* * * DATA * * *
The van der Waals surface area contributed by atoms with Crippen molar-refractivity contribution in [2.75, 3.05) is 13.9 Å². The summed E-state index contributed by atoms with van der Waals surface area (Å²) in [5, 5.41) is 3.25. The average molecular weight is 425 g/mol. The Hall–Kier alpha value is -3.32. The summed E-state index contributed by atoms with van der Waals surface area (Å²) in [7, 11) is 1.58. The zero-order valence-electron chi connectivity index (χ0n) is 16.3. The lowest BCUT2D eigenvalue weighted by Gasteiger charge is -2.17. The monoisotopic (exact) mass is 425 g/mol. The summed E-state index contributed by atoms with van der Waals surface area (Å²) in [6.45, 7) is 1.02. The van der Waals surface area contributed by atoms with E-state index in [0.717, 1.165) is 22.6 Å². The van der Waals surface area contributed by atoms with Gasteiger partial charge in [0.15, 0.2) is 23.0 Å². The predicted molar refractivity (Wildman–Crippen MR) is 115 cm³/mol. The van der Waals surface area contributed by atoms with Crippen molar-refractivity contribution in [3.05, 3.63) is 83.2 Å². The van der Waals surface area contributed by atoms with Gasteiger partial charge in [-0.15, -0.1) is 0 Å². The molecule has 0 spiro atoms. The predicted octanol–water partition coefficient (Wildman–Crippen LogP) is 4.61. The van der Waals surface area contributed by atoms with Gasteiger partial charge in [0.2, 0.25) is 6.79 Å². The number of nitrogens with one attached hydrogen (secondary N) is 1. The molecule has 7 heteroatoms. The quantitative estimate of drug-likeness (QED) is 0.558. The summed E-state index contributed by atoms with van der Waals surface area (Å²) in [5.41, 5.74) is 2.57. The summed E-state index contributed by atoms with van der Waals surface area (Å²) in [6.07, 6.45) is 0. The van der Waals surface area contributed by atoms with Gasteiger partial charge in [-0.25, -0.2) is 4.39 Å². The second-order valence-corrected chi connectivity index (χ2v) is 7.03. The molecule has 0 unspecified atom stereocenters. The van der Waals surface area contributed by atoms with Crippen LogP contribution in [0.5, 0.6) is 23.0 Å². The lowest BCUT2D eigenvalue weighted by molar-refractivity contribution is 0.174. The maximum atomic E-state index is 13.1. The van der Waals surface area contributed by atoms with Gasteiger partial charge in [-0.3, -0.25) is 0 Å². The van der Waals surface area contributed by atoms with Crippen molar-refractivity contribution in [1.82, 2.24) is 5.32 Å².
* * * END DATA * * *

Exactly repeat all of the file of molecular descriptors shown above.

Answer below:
The van der Waals surface area contributed by atoms with Crippen molar-refractivity contribution in [2.75, 3.05) is 13.9 Å². The summed E-state index contributed by atoms with van der Waals surface area (Å²) in [5, 5.41) is 3.25. The average molecular weight is 425 g/mol. The Hall–Kier alpha value is -3.32. The summed E-state index contributed by atoms with van der Waals surface area (Å²) in [7, 11) is 1.58. The zero-order valence-electron chi connectivity index (χ0n) is 16.3. The lowest BCUT2D eigenvalue weighted by Gasteiger charge is -2.17. The monoisotopic (exact) mass is 425 g/mol. The summed E-state index contributed by atoms with van der Waals surface area (Å²) in [6.45, 7) is 1.02. The van der Waals surface area contributed by atoms with E-state index in [0.717, 1.165) is 22.6 Å². The van der Waals surface area contributed by atoms with Gasteiger partial charge in [0.15, 0.2) is 23.0 Å². The predicted molar refractivity (Wildman–Crippen MR) is 115 cm³/mol. The van der Waals surface area contributed by atoms with Crippen molar-refractivity contribution in [3.05, 3.63) is 83.2 Å². The van der Waals surface area contributed by atoms with Gasteiger partial charge in [-0.15, -0.1) is 0 Å². The molecule has 0 spiro atoms. The predicted octanol–water partition coefficient (Wildman–Crippen LogP) is 4.61. The van der Waals surface area contributed by atoms with Gasteiger partial charge in [0.2, 0.25) is 6.79 Å². The number of nitrogens with one attached hydrogen (secondary N) is 1. The molecule has 7 heteroatoms. The quantitative estimate of drug-likeness (QED) is 0.558. The summed E-state index contributed by atoms with van der Waals surface area (Å²) in [5.41, 5.74) is 2.57. The summed E-state index contributed by atoms with van der Waals surface area (Å²) in [6.07, 6.45) is 0. The van der Waals surface area contributed by atoms with Gasteiger partial charge in [-0.25, -0.2) is 4.39 Å². The second-order valence-corrected chi connectivity index (χ2v) is 7.03. The molecule has 0 unspecified atom stereocenters. The van der Waals surface area contributed by atoms with Crippen LogP contribution in [0.5, 0.6) is 23.0 Å². The lowest BCUT2D eigenvalue weighted by molar-refractivity contribution is 0.174. The maximum atomic E-state index is 13.1. The van der Waals surface area contributed by atoms with Gasteiger partial charge in [-0.3, -0.25) is 0 Å². The van der Waals surface area contributed by atoms with Crippen molar-refractivity contribution in [1.82, 2.24) is 5.32 Å².